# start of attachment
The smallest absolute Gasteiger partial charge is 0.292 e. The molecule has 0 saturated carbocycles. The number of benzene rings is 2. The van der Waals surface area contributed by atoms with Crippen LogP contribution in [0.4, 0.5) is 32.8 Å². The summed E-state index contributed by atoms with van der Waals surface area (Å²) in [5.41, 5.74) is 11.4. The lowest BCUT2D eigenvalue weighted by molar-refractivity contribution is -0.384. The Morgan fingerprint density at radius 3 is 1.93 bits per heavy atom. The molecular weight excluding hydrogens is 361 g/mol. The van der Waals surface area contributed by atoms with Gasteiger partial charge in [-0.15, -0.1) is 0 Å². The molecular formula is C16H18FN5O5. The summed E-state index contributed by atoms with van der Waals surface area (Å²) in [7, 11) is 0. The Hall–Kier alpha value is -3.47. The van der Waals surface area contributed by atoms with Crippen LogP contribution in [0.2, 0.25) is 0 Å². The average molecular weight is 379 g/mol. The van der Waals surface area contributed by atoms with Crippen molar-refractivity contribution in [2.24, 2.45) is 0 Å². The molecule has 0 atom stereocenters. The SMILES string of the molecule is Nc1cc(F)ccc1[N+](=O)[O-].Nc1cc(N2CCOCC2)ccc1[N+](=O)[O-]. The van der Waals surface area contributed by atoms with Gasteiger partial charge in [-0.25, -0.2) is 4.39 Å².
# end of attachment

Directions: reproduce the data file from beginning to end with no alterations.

The smallest absolute Gasteiger partial charge is 0.292 e. The molecule has 0 saturated carbocycles. The number of benzene rings is 2. The van der Waals surface area contributed by atoms with Crippen LogP contribution in [0.4, 0.5) is 32.8 Å². The summed E-state index contributed by atoms with van der Waals surface area (Å²) in [5.41, 5.74) is 11.4. The lowest BCUT2D eigenvalue weighted by molar-refractivity contribution is -0.384. The Morgan fingerprint density at radius 3 is 1.93 bits per heavy atom. The molecular weight excluding hydrogens is 361 g/mol. The van der Waals surface area contributed by atoms with Gasteiger partial charge in [-0.15, -0.1) is 0 Å². The molecular formula is C16H18FN5O5. The summed E-state index contributed by atoms with van der Waals surface area (Å²) in [7, 11) is 0. The Hall–Kier alpha value is -3.47. The van der Waals surface area contributed by atoms with Crippen LogP contribution in [0.2, 0.25) is 0 Å². The average molecular weight is 379 g/mol. The van der Waals surface area contributed by atoms with Crippen molar-refractivity contribution in [2.24, 2.45) is 0 Å². The molecule has 0 atom stereocenters. The SMILES string of the molecule is Nc1cc(F)ccc1[N+](=O)[O-].Nc1cc(N2CCOCC2)ccc1[N+](=O)[O-]. The van der Waals surface area contributed by atoms with Gasteiger partial charge in [-0.25, -0.2) is 4.39 Å².